reinforce manipulative behavior.

Situation: A 28 year old writer is admitted for the second time accompanied by his wife. He
is demanding, arrogant talked fast and hyperactive. (18-19). 18. Initially the nurse Trizz
should plan this for a manic client:

• set realistic limits to the client’s behavior


• repeat verbal instructions as often as needed
• allow the client to get out feelings to relieve tension
• assign a staff to be with the client at all times to help maintain control

The manic client is hyperactive and may engage in injurious activities. A quiet environment
and consistent and firm limits should be set to ensure safety. B. Clear, concise directions
are given because of the distractibility of the client but this is not the priority. C. The manic
client tend to externalize hostile feelings, however only non-destructive methods of
expression should be allowed D. Nurses set limit as needed. Assigning a staff to be with
the client at all times is not realistic.

19. An activity appropriate for the client is:

• table tennis
• painting
• chess
• cleaning

The client’s excess energy can be rechanelled through physical activities that are not
competitive like cleaning. This is also a way to dissipate tension. A. Tennis is a competitive
activity which can stimulate the client.

20. Malingering is different from somatoform disorder because the former:

• Has evidence of an organic basis.


• It is a deliberate effort to handle upsetting events
• Gratification from the environment are obtained.
• Stress is expressed through physical symptoms.

Malingering is a conscious simulation of an illness while somatoform disorder occurs


unconscious. A. Both disorders do not have an organic or structural basis. C. Both have
primary gains. D. This is a characteristic of somatoform disorder.

21. Nurse Reese refers a client with severe anxiety to a psychiatrist for medication
evaluation. The physician is most likely to prescribe which psychotropic drug regimen on a
short-term basis?

• diazepam (Valium), 5 mg orally three times per day


• benztropine (Cogentin), 2 mg orally twice per day
• chlorpromazine (Thorazine), 25 mg orally three times per day
• clozapine (Clozaril), 200 mg orally twice per day

Diazepam is the most appropriate medication for this client because of its antianxiety
properties. Benztropine is an antiparkinsonian agent used to control the extrapyramidal
effects of such antipsychotic agents as chlorpromazine hydrochloride and thioridazine
hydrochloride. Chlorpromazine is used to control the severe symptoms (hallucinations,
thought disorders, and agitation) seen in clients with psychosis. Clozapine is used to
manage symptoms of schizophrenia in clients who don't respond to other antipsychotic
drugs.

22. After seeking help at an outpatient mental health clinic, a client who was raped while
walking her dog is diagnosed with posttraumatic stress disorder (PTSD). Three months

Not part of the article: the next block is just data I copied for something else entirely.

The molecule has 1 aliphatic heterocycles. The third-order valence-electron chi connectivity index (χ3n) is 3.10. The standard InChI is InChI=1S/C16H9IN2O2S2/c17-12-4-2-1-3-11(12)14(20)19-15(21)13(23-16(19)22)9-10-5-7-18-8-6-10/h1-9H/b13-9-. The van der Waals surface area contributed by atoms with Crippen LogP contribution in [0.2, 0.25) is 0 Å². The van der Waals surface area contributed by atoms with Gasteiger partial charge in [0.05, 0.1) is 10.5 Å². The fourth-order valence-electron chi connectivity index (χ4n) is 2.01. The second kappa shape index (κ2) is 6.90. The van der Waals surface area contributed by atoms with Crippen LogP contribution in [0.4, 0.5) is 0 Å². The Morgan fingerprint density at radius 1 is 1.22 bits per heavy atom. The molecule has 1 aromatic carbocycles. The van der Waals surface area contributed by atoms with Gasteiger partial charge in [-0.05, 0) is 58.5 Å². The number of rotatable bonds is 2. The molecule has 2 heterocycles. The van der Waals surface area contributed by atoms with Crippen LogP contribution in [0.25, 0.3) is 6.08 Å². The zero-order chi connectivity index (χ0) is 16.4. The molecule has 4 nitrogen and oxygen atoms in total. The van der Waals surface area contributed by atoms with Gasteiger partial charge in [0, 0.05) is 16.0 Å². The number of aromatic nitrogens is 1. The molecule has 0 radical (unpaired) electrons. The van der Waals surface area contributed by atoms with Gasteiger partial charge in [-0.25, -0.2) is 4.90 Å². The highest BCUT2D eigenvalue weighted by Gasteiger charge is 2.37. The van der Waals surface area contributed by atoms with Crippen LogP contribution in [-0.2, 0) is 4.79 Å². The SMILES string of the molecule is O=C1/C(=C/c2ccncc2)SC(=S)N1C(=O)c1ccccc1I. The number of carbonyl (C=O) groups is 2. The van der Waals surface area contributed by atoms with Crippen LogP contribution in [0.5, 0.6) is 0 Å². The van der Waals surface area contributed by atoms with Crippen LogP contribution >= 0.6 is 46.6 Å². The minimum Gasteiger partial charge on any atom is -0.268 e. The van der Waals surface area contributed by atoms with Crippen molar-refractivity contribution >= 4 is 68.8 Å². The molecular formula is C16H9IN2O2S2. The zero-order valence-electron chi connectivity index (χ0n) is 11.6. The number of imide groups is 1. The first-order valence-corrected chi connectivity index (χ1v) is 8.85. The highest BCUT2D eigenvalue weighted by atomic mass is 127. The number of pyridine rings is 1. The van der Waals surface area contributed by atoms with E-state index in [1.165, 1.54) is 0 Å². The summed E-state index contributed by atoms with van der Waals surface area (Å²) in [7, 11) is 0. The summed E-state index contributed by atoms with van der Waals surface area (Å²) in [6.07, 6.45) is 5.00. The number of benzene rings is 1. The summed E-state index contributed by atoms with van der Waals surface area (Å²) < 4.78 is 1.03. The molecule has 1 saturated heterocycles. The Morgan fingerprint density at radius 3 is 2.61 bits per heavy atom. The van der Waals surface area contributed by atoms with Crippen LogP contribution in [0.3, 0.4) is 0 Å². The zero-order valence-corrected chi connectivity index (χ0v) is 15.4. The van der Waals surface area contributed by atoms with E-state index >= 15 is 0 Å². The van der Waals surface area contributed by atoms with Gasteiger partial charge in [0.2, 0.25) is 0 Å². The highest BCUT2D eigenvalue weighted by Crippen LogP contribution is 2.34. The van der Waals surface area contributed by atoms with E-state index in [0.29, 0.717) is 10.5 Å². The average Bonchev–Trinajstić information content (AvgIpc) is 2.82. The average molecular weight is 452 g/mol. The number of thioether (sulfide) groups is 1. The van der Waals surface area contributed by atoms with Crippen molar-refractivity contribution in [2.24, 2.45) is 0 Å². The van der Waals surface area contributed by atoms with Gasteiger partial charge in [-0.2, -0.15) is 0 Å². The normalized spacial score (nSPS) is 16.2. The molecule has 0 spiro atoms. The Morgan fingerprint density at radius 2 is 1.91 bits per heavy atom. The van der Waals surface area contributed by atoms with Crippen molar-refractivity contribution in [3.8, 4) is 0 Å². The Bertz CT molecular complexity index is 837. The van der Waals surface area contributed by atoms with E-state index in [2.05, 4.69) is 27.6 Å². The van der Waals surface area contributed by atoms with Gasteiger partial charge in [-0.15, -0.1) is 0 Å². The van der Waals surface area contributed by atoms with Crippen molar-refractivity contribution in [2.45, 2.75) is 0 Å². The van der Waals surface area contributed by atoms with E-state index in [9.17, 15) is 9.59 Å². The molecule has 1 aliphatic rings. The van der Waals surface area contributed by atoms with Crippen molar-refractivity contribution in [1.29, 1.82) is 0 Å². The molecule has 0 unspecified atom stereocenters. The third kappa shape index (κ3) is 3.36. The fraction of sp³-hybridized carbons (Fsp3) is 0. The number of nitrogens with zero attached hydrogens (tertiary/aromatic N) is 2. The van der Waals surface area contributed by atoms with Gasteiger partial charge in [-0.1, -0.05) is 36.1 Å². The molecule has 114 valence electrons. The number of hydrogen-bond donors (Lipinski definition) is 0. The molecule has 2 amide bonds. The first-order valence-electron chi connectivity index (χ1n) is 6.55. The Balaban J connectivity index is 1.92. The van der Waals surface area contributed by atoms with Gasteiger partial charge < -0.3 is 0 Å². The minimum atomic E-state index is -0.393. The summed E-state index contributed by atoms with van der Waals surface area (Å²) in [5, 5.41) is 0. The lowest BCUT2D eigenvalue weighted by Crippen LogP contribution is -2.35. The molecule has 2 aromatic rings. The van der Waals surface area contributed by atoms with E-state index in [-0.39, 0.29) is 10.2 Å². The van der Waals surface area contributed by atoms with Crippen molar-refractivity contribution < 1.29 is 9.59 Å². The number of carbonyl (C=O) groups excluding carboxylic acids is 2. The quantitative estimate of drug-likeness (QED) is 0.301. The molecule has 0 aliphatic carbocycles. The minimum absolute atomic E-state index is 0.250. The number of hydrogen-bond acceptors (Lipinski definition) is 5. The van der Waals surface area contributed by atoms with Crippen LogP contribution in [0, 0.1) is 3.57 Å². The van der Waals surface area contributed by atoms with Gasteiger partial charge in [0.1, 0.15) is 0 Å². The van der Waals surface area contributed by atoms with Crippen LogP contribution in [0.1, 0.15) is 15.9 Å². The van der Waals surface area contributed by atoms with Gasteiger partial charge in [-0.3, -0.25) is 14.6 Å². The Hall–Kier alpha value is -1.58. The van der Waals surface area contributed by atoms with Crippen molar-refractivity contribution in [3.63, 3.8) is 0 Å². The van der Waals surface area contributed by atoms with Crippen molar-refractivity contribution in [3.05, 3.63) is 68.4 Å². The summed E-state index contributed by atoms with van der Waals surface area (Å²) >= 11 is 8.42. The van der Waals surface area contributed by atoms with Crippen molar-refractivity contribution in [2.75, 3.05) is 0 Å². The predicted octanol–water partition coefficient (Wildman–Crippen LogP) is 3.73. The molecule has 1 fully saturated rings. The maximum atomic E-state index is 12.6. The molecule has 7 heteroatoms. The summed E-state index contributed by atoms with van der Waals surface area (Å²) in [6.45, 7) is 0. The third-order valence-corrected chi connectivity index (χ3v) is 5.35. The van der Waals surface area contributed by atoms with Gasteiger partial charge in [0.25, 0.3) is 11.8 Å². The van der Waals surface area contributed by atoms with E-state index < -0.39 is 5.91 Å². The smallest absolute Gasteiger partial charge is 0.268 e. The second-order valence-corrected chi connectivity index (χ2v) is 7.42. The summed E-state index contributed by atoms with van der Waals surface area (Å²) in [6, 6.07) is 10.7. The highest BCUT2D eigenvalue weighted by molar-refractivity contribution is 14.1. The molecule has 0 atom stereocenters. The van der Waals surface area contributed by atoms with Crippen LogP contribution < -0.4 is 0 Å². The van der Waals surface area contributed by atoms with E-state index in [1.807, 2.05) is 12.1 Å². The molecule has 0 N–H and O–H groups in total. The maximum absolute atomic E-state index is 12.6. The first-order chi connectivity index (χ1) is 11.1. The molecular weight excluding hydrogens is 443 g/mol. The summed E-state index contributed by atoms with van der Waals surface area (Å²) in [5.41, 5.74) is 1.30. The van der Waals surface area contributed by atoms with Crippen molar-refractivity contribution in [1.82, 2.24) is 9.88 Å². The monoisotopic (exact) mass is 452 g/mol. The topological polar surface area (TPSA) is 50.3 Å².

later, the client returns to the clinic, complaining of fear, loss of control, and helpless
feelings. Which nursing intervention is most appropriate for this client?

• Exploring the meaning of the traumatic event with the client


• Allowing the client time to heal
• Giving sleep medication, as prescribed, to restore a normal sleep-wake cycle
• Recommending a high-protein, low-fat diet
The client with PTSD needs encouragement to examine and understand the meaning of
the traumatic event and consequent losses. Otherwise, symptoms may worsen and the
client may become depressed or engage in self-destructive behavior such as substance
abuse. The client must explore the meaning of the event and won't heal without this, no
matter how much time passes. Behavioral techniques, such as relaxation therapy, may help
decrease the client's anxiety and induce sleep. The physician may prescribe antianxiety
agents or antidepressants cautiously to avoid dependence; sleep medication is rarely
appropriate. A special diet isn't indicated unless the client also has an eating disorder or a
nutritional problem.

23. Which of the following drugs have been known to be effective in treating obsessive-
compulsive disorder (OCD)?

• benztropine (Cogentin) and diphenhydramine (Benadryl)


• chlordiazepoxide (Librium) and diazepam (Valium)
• fluvoxamine (Luvox) and clomipramine (Anafranil)
• divalproex (Depakote) and lithium (Lithobid)

The antidepressants fluvoxamine and clomipramine have been effective in the treatment of
OCD. Librium and Valium may be helpful in treating anxiety related to OCD but aren't drugs
of choice to treat the illness. The other medications mentioned aren't effective in the
treatment of OCD.

24. A young man brought to the emergency department by a police officer states, "I don't
know who or where I am." He has no identification but appears to be in good physical
health. Physical examination reveals no evidence of trauma or other abnormal findings. He